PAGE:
Peninsula Medical School Report 2005
“Overall, Upstream seems to have been highly successful in identifying and engaging with their target socially isolated elderly population. The majority of participants at entry to Upstream were living alone, and substantial psychological and physiological morbidity was evident, including a 53% prevalence of depression and high rates of chronic illness and disability. Overall quality of life for both mental and physical well-being was well below the expected normative, age-matched population values. In terms of outcomes, putting the qualitative and quantitative data together suggests that the intervention is delivering significant and clinically meaningful benefits to this population.
“The results suggest that engaging socially isolated elderly people in social and creative activities, using an individually tailored, mentoring approach, which focuses on building efficacy /confidence and self-determination can enhance their overall health-related quality of life, with a particularly impact on depression, as well as increasing perceived social support. Additional physical health benefits may be possible, particularly in the longer term if activities are sustained. The extent of the possible health gains is clinically meaningful in terms of the average changes in outcome scores reported. Furthermore, a substantial number of individuals were reported to experience quite radical transformations, including enhanced psychological well-being and lifestyle changes, as well as physical health benefits.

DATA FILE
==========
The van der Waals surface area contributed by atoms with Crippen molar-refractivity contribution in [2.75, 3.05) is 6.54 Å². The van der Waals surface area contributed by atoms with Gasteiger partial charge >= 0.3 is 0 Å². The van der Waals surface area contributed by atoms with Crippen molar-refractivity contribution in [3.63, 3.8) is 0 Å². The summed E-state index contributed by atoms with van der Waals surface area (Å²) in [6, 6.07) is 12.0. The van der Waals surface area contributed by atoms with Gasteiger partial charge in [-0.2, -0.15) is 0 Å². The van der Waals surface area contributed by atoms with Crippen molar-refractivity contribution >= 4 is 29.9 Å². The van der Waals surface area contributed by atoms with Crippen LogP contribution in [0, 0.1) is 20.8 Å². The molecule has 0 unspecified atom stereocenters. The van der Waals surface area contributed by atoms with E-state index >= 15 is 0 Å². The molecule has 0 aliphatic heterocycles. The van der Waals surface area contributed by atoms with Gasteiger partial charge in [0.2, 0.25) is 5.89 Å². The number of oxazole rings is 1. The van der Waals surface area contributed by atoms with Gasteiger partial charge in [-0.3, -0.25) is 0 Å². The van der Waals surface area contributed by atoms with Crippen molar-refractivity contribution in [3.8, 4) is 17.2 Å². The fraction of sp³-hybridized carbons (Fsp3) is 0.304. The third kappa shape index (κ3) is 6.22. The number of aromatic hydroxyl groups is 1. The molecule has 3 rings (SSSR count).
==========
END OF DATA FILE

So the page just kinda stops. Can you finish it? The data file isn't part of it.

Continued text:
“Against an expected picture of decline in both physical and mental health in this age group, overall health seems to be improving in this population, with stronger short term benefits in psychological well-being, and longer-term benefits in terms of depression, physical health and perceived social support.
“The intervention seems to coincide with improvements in other health-related behaviours, such as greater attention to diet, a reduction in some people’s alcohol consumption, and an increase in the amount and type of exercise people engaged in. One reason why Upstream may work especially well with those suffering from depression is that it appears to alleviate some symptoms by socially integrating previously isolated people and providing a reason for getting out of bed.”
Unique Aspects of Upstream
- The networking /multi-method approach identifies socially isolated people.
- Individual tailoring enhances engagement in activities and sustainability.
- Mentoring ‘holds’ participants as long as needed to affect sustainable change.
- There is an underlying philosophy of empowerment, building confidence and self-determination, consistent with the drive towards self-management and away from dependence on health and social services.
- Veterans feedback into activity groups, increasing social capital.